Welcome to Saturday Morning Scares, where we take a look at horror media for the younger fiends out there! Today we’re shining the spotlight on the massive Scooby-Doo franchise, which has been on TV for fifty years!
It’s Cops and Killers Month here at Nightmare on Film Street, so it only seems appropriate to cover the detective agency that’s been catching the bad guys and righting wrongs since 1969, Scooby-Doo! Turns out there aren’t that many kids’ shows about the Zodiac Killer, in case any TV executives are reading this right now looking for an easy billion dollars. But we can hash out the details of that later. For now, let’s change the channel and focus on Scooby-Doo.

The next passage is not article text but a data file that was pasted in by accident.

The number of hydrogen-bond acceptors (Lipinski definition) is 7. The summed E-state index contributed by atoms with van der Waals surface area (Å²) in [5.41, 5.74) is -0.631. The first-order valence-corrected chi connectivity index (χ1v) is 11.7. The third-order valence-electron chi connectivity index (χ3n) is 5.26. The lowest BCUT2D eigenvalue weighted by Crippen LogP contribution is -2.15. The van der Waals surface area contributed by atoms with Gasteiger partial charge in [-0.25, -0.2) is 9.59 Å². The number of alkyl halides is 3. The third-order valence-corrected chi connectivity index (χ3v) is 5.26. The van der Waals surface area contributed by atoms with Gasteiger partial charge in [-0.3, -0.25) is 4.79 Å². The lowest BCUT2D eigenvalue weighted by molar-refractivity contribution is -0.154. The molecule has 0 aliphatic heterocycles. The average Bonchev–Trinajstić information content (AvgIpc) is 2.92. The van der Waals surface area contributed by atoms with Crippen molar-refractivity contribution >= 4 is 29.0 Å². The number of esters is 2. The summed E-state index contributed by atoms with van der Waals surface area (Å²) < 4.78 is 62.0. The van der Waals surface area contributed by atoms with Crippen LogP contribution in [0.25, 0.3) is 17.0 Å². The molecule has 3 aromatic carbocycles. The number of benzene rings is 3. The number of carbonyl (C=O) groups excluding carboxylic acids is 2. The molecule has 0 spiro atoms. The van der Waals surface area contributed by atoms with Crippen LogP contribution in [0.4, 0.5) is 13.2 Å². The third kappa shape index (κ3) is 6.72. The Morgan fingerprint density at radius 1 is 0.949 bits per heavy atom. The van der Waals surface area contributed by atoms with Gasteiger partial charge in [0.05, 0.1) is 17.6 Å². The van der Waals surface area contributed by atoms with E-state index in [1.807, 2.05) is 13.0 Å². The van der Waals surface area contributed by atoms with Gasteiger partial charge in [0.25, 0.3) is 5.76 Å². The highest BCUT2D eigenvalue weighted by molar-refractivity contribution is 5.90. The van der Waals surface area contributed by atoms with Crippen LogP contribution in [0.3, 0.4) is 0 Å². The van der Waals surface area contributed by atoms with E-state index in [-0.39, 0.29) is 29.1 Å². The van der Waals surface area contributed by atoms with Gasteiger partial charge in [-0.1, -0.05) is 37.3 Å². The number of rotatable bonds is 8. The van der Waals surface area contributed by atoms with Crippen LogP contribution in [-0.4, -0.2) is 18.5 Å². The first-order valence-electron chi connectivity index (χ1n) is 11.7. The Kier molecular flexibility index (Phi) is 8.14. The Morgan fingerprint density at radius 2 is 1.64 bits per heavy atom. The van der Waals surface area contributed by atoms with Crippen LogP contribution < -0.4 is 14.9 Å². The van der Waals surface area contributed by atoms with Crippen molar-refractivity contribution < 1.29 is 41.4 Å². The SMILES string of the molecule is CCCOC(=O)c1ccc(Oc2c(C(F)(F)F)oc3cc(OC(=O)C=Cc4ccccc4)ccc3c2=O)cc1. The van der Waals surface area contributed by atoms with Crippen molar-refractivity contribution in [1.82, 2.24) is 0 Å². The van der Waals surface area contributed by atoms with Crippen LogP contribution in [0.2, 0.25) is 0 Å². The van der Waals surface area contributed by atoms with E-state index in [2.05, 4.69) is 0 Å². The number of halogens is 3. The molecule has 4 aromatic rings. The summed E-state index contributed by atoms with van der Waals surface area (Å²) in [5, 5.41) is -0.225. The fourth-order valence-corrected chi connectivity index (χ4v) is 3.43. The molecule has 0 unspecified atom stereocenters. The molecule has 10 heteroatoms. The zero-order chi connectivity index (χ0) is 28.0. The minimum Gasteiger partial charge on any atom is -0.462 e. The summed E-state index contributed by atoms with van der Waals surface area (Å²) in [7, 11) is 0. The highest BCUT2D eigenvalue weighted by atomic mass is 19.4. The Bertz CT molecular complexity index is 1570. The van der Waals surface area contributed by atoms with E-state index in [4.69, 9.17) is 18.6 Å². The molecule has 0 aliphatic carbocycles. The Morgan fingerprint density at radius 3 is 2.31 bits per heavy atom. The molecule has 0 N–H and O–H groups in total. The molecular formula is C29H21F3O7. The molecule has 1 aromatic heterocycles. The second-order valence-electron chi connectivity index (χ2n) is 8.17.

Scooby-Doo follows the adventures of Mystery Inc. (the detective agency comprising leader Fred, fashionable Daphne, genius Velma, slacker Shaggy, and their Great Dane friend Scooby). They eat huge sandwiches, run away from monsters, and say things like “Zoinks!” so it’s basically a dream job.
The Secret Formula
Across fifty years of Scooby-Doo, the formula is pretty simple. Mystery Inc. pull up to an interesting location in their van, the Mystery Machine, a monster appears and terrorizes everyone, the gang puts together an investigation that ends with the monster being tied up or otherwise trapped, they pull off the monster’s mask to reveal a character from Act 1, and the crook says “I would’ve gotten away with it, if it weren’t for you meddling kids!” Roll credits.